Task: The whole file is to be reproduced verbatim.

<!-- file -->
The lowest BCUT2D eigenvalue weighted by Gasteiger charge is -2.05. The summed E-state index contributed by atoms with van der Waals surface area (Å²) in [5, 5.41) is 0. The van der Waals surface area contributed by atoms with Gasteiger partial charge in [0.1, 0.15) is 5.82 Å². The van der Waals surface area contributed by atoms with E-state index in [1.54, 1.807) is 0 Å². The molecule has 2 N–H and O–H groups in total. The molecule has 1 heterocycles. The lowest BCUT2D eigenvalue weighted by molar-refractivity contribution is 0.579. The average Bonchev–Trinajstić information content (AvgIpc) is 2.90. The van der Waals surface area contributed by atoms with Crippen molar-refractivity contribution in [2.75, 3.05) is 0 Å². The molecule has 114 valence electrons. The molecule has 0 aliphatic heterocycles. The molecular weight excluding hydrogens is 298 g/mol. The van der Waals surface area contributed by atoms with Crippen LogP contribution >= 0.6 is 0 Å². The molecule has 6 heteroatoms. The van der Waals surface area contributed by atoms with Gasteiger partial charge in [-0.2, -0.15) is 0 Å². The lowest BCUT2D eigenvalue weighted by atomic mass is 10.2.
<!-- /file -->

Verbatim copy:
The lowest BCUT2D eigenvalue weighted by Gasteiger charge is -2.05. The summed E-state index contributed by atoms with van der Waals surface area (Å²) in [5, 5.41) is 0. The van der Waals surface area contributed by atoms with Gasteiger partial charge in [0.1, 0.15) is 5.82 Å². The van der Waals surface area contributed by atoms with E-state index in [1.54, 1.807) is 0 Å². The molecule has 2 N–H and O–H groups in total. The molecule has 1 heterocycles. The lowest BCUT2D eigenvalue weighted by molar-refractivity contribution is 0.579. The average Bonchev–Trinajstić information content (AvgIpc) is 2.90. The van der Waals surface area contributed by atoms with Crippen molar-refractivity contribution in [2.75, 3.05) is 0 Å². The molecule has 114 valence electrons. The molecule has 0 aliphatic heterocycles. The molecular weight excluding hydrogens is 298 g/mol. The van der Waals surface area contributed by atoms with Crippen LogP contribution >= 0.6 is 0 Å². The molecule has 6 heteroatoms. The van der Waals surface area contributed by atoms with Gasteiger partial charge in [-0.2, -0.15) is 0 Å². The lowest BCUT2D eigenvalue weighted by atomic mass is 10.2.